Bride, meet groom. Hard-disk drive maker Western Digital's (NASDAQ:WDC) long-gestating buyout of its solid-state peer SanDisk (NASDAQ:SNDK) was effectively approved by the shareholders of both companies in a pair of votes that occurred on Tuesday.
SanDisk investors were asked simply to say yes or no to Western Digital's proposal. The latter's stockholders, meanwhile, were voting on whether to issue fresh common stock for the purchase, effectively approving the deal.
At both companies, more than 90% of the votes were in favor of the merger.
Under the terms of the acquisition, Western Digital is to pay $67.50 in cash, plus nearly 0.24 of a share of its stock, per one share of SanDisk. This equates to around $78.39 per SanDisk share.
The price would have been higher, had Chinese company Unisplendour followed through with its ambition to invest almost $3.8 billion in Western Digital (providing more funds for the buyout). But earlier this year, it withdrew after a U.S. government agency decided to investigate the proposed investment for potential national security risks.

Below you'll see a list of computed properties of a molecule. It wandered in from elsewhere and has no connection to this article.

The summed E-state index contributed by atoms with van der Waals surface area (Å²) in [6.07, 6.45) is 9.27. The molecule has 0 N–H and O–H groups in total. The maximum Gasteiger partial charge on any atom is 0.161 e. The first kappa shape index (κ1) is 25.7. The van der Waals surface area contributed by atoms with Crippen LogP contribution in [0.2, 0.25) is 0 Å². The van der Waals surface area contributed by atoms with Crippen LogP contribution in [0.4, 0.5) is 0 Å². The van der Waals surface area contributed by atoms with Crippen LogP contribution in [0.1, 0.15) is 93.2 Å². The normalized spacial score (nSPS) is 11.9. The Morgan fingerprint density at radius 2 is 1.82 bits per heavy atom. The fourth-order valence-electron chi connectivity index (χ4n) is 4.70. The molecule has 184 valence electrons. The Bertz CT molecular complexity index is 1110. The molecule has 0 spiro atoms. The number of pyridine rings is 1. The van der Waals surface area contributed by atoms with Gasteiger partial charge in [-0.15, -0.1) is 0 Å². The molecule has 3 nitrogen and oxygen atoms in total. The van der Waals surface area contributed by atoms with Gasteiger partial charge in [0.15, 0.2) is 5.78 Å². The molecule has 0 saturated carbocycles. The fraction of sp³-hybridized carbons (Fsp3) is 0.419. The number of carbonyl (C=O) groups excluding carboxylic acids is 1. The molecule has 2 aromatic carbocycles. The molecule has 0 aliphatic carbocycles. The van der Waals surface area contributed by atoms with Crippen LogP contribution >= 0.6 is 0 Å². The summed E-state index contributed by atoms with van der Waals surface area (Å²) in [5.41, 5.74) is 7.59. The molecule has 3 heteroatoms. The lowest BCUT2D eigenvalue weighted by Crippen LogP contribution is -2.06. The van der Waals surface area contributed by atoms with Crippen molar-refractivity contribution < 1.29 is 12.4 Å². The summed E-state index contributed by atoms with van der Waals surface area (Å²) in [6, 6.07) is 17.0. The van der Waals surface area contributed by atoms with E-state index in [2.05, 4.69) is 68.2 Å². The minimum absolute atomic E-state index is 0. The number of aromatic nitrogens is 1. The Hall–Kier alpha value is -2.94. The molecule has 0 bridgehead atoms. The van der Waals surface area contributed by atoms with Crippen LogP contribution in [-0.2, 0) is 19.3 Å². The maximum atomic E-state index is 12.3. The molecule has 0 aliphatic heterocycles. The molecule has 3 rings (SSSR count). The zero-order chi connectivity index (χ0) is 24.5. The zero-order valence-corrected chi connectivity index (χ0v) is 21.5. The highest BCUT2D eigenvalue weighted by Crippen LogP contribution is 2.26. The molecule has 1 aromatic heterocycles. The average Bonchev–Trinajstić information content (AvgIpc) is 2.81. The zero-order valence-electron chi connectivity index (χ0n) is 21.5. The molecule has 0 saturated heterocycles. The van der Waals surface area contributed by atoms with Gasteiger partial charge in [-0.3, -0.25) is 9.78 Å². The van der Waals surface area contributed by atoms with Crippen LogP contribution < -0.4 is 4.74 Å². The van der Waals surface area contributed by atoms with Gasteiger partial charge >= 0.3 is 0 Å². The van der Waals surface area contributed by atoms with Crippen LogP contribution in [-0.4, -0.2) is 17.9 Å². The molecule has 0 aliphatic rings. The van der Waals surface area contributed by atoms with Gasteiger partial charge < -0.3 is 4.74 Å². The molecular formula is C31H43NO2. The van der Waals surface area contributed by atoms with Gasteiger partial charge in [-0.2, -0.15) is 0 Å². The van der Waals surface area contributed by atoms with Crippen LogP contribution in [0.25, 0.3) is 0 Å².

The deal is expected to to close in calendar Q2. It has already been approved by regulators in the U.S. and the European Union, among other markets. It still must be reviewed by China's regulatory authority.
Does it matter?
It couldn't matter more. With a flick of the switch, aging tech giant Western Digital leaps breathlessly into modern storage technology. And SanDisk, a solid-state mainstay on the stock market, will no longer be an independent company.
The deal is expensive. All told, it's potentially going to cost the acquirer an estimated $17 billion in cash and stock, a burden that should weigh on its results for at least some time going forward. But it's a necessary step if it's going to stay competitive in the storage world.
As for SanDisk, the buyout has essentially been baked into its stock price for a while, so late-arrival investors won't gain much (if anything) from the deal. Patient ones willing to hold on, however, will be part of the tech sector's new behemoth. It might just be worth taking the ride, especially if the souped-up Western Digital can start to peel away from its competitors.
Eric Volkman owns shares of SanDisk. The Motley Fool owns shares of Western Digital. Try any of our Foolish newsletter services free for 30 days. We Fools may not all hold the same opinions, but we all believe that considering a diverse range of insights makes us better investors. The Motley Fool has a disclosure policy.